Second Circuit Criticizes Immigration Judge for Ignoring Evidence
In the case of a Roman Catholic asylee from China, the Second Circuit Court of Appeals has ruled that the Immigration Judge (IJ) was mistaken in his ruling. Tian-Yong Chen fled to the US in 1995 because of religious persecution.
At his 1997 deportation hearing, Chen testified that he had been arrested in China in 1994 for soliciting funds for an unsanctioned Roman Catholic church in his village in the province of Fujian. He claimed he had been interrogated, rebuked and beaten while in custody. After his release, Chen said he continued to raise funds for the church and also wrote and distributed pamphlets about Roman Catholicism. He testified that he fled China after hearing the police were looking to arrest him again.
At the hearing, the IJ allowed a 1995 State Department report in human rights in China to be admitted into evidence. The report stated that while the Chinese government was concerned about the rapid growth of unsanctioned Christian churches, the government generally targeted religious leaders and priests rather than individual worshippers.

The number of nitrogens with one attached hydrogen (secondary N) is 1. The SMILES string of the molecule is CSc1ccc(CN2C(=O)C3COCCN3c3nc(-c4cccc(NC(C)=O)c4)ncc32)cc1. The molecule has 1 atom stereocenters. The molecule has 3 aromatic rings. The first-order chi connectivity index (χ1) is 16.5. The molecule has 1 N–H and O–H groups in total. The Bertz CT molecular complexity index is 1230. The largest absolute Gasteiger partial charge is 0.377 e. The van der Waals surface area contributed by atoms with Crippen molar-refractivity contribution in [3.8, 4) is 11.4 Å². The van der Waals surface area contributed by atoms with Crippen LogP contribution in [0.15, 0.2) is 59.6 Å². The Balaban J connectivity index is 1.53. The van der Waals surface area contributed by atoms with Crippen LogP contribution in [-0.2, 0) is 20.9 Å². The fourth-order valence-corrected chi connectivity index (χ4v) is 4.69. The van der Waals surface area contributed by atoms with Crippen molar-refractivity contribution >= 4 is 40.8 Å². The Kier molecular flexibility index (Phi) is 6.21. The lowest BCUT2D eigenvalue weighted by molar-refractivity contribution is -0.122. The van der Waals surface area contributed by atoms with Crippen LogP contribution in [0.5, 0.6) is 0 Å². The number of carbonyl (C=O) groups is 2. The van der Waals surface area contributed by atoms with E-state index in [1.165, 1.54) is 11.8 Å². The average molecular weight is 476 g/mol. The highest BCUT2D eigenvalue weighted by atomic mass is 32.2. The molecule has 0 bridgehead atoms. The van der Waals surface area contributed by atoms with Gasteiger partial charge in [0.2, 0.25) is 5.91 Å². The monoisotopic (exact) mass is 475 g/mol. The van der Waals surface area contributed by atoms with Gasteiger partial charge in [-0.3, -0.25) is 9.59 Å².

The IJ denied Chen asylum for failing to establish past persecution or a well-founded fear of future persecution. The Board of Immigration Appeals (BIA) upheld the IJ’s decision, stating that Chen had not testified that he had been beaten by Chinese authorities and citing the State Department report as proof that religious persecution in China was aimed at religious leaders.
The Second Circuit criticized immigration authorities for ignoring Chen’s claim of physical abuse by police in China. The court decided that the BIA might have reached a different conclusion about Chen’s persecution if it had considered evidence that he had been beaten. The Court vacated the decision and remanded the case for a new hearing with the instruction that the immigration judge not place “excessive reliance” on State Department reports, since these reports are “sometimes skewed toward governing administration’s foreign policy goals and concerns.” The Court also noted that Chen’s participation in his church in China could make him regarded as a leader.
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